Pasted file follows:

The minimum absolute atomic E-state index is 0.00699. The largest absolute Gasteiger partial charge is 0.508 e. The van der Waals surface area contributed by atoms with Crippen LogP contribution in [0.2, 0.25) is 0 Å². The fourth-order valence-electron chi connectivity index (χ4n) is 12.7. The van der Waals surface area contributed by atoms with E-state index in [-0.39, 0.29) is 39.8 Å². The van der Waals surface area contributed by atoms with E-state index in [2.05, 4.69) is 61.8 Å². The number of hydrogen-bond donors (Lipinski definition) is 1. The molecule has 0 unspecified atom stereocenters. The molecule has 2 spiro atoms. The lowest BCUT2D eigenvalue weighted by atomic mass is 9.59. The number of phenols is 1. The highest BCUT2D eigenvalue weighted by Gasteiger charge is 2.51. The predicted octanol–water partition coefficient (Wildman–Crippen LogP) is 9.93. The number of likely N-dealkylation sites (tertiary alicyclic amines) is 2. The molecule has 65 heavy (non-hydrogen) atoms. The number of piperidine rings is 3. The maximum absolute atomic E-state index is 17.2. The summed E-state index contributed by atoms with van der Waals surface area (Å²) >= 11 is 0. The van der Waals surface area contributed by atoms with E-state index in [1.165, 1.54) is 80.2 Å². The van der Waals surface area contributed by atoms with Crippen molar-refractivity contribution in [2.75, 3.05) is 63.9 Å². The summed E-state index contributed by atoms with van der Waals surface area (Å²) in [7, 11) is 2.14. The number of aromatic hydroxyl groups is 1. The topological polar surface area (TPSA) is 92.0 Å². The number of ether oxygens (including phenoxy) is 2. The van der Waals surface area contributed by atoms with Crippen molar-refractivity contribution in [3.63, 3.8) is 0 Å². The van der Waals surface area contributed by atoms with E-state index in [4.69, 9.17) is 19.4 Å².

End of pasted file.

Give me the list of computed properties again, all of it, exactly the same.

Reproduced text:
The minimum absolute atomic E-state index is 0.00699. The largest absolute Gasteiger partial charge is 0.508 e. The van der Waals surface area contributed by atoms with Crippen LogP contribution in [0.2, 0.25) is 0 Å². The fourth-order valence-electron chi connectivity index (χ4n) is 12.7. The van der Waals surface area contributed by atoms with E-state index in [-0.39, 0.29) is 39.8 Å². The van der Waals surface area contributed by atoms with E-state index in [2.05, 4.69) is 61.8 Å². The number of hydrogen-bond donors (Lipinski definition) is 1. The molecule has 0 unspecified atom stereocenters. The molecule has 2 spiro atoms. The lowest BCUT2D eigenvalue weighted by atomic mass is 9.59. The number of phenols is 1. The highest BCUT2D eigenvalue weighted by Gasteiger charge is 2.51. The predicted octanol–water partition coefficient (Wildman–Crippen LogP) is 9.93. The number of likely N-dealkylation sites (tertiary alicyclic amines) is 2. The molecule has 65 heavy (non-hydrogen) atoms. The number of piperidine rings is 3. The maximum absolute atomic E-state index is 17.2. The summed E-state index contributed by atoms with van der Waals surface area (Å²) >= 11 is 0. The van der Waals surface area contributed by atoms with E-state index in [1.165, 1.54) is 80.2 Å². The van der Waals surface area contributed by atoms with Crippen molar-refractivity contribution in [2.75, 3.05) is 63.9 Å². The summed E-state index contributed by atoms with van der Waals surface area (Å²) in [7, 11) is 2.14. The number of aromatic hydroxyl groups is 1. The topological polar surface area (TPSA) is 92.0 Å². The number of ether oxygens (including phenoxy) is 2. The van der Waals surface area contributed by atoms with Crippen molar-refractivity contribution in [3.63, 3.8) is 0 Å². The van der Waals surface area contributed by atoms with E-state index in [4.69, 9.17) is 19.4 Å².